mitted into aristocratic circles, and died at Geneva. She published anonymously in 1832 ‘Private Correspondence of a Woman of Fashion.’ Another, partly autobiographical work, entitled ‘Records of Real Life,’ appeared in 1839, and ‘Three Springs of Beauty’ in 1844. She died in July 1846, having (by will dated 24 Nov. 1845) bequeathed a diary and other manuscripts to the Bodleian Library.
[Pedigree in Brit. Mus. Addit. MSS. 28734 and 28616, fol. 23; Madame Roland's Letters to Bancal; Hulbert's Hist. of Salop; Avenel's Anacharsis Cloots, Paris, 1876; Gent. Mag. 1794, pt. ii. pp. 672 and 958; Alger's Englishmen in French Revolution and Glimpses of French Revolution; Biographie Universelle, art. ‘Harriot Pigott’ (inaccurate in date of death).]
PIKE, PIK, or PYKE, JOHN (fl. 1322?), chronicler, was master of the schools of St. Martin-le-Grand, London (cf. Bibl. Reg. MS. 13 C. xi). He wrote: 1. ‘Suppletio Historiæ Regum Angliæ.’ There are three fourteenth-century copies of this work: Cotton. MS. Julius D. vi, Arundel MS. 220, and Bibliothèque Nationale, 6234, Fonds Latin, olim Baluze. A modern copy is in British Museum Harleian MS. 685, f. 46. In Julius D. vi. f. 1, the rubric states that it was extracted by Johannes Pik ‘de compendio Brome,’ i.e. from the ‘Compendium’ of John Brome, and Augustinian, who died in 1449. Pike's work is chiefly compiled from Ralph de Diceto's ‘Abbreviationes,’ ‘Imagines,’ and ‘De Mirabilibus Angliæ,’ and from Brome's ‘Compendium.’ Two passages are printed in Gale's ‘Scriptores XV’ (i. 553, 560), under the name of Diceto. The history of the Norman kings is brought down to the coronation of John.
2. ‘In ista Compilacione tractatur quale jus dominus noster Rex Angliæ intendit habere ad terram Scotie;’ this consists of extracts from named chroniclers and a short history of the relations of Edward I and Edward II to Scotland, down to the death of Thomas of Lancaster [q. v.] in 1322 (Jul. D. vi. f. 67, and Arundel MS. 220, f. 278). 3. A history of English bishoprics, enlarged from Diceto's (Arundel MS. 220, f. 147 b). The history of Canterbury has been, in part, printed by Wharton (Anglia Sacra, ii. 677), and erroneously ascribed to Diceto (Stubbs, Diceto, vol. i. p. lxxxviii). The lives of the bishops are brought down in some cases only to the coronation of John, in others to a later date, the latest being that of the consecration of John, bishop of Norwich, in 1299. Walter Reynolds (1314–1327) is included in the list of archbishops; a later hand adds his two successors. That the author was Pike is proved by references to passages in the ‘Suppletio’ (No. 1 above). 4. Another collection of extracts closely similar to the ‘Suppletio’ in character (Arundel MS. 220, ff. 4, 52; Harl. MS. 3899). The history of the British kings (extracted from Geoffrey of Monmouth) is here much fuller than in the ‘Suppletio.’ After extracts on the Saxon and Norman kings, the chronicle is carried to the birth of Edward, prince of Wales, in 1239. Bale, Pits, and Tanner, in stating that William Horman [q. v.], vice-provost of Eton, made an epitome of Pike's ‘Suppletio,’ confound Pike with Picus Mirandulæ.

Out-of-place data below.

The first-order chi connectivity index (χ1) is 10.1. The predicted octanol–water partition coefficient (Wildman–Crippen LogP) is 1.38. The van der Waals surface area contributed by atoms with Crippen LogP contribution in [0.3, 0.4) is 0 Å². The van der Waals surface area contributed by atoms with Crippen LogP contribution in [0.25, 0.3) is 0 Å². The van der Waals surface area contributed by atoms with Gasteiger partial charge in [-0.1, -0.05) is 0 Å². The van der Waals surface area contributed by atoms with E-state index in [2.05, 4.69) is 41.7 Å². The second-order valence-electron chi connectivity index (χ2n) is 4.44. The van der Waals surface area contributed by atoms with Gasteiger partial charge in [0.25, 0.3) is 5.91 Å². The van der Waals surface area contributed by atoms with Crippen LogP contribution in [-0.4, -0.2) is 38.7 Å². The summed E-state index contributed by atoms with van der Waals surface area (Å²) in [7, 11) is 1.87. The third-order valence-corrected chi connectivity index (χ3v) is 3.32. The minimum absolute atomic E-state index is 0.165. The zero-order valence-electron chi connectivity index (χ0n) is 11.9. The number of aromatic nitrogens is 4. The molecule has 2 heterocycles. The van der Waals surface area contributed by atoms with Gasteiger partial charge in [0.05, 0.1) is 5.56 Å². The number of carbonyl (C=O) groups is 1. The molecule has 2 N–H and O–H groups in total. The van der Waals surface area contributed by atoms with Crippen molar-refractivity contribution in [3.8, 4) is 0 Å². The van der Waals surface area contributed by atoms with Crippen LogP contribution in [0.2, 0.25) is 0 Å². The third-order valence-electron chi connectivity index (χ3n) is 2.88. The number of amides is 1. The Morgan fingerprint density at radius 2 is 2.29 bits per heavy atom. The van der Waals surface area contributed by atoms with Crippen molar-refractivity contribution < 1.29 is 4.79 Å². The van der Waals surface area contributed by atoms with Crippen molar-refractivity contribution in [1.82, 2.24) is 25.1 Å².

[Hardy's Catalogue, ii. 124, iii. 12, 376; Glover's Livere de Reis de Brittanie, p. xii; Pits, De Illustribus Angliæ Scriptoribus, s. an. 1115; Bale's Scriptorum Catalogus, p. 170, No. 61.]
PIKE, JOHN DEODATUS GREGORY (1784–1854), baptist, eldest son of John Baxter Pike, was born at Edmonton on 6 April 1784. His mother, a daughter of James Gregory, a London merchant, claimed descent from Oliver Cromwell. The father, John Baxter Pike (1745–1811), descended from an artisan family of old standing in Lavington, Wiltshire, was the son of Thomas Pike, a class-leader among the early methodists. His mother was his father's second wife, Eleanor (Baxter). He attracted the notice of Archbishop Secker and Richard Terrick, bishop of London, and was ordained a deacon in the Anglican church, but subsequently came under the influence of Dr. Andrew Kippis and turned unitarian preacher (1777). Later he fluctuated between presbyterianism and advanced rationalist views, but for a time devoted his energies to a boarding-school, first at Stoke Newington, then at Edmonton. About 1791, however, he was practising as a doctor in London, while his wife conducted a boarding-school for young ladies at Enfield. Subsequently he appears to have taught ‘geography and belles-lettres’ in the school at Enfield. He died at Edmonton on 11 Dec. 1811, and was buried in a family vault at East Barnet. His wife died at Edmonton in 1838. A man of active mind and various interests, Pike contributed to the ‘Monthly Magazine’ letters on horticulture, poultry-farming, and kindred subjects (notes supplied by E. C. Marchant, esq.)
After being educated, chiefly at home, John Deodatus was from 1802 to 1806 at Wymondley (baptist) College, Hertfordshire, and became a baptist. On leav-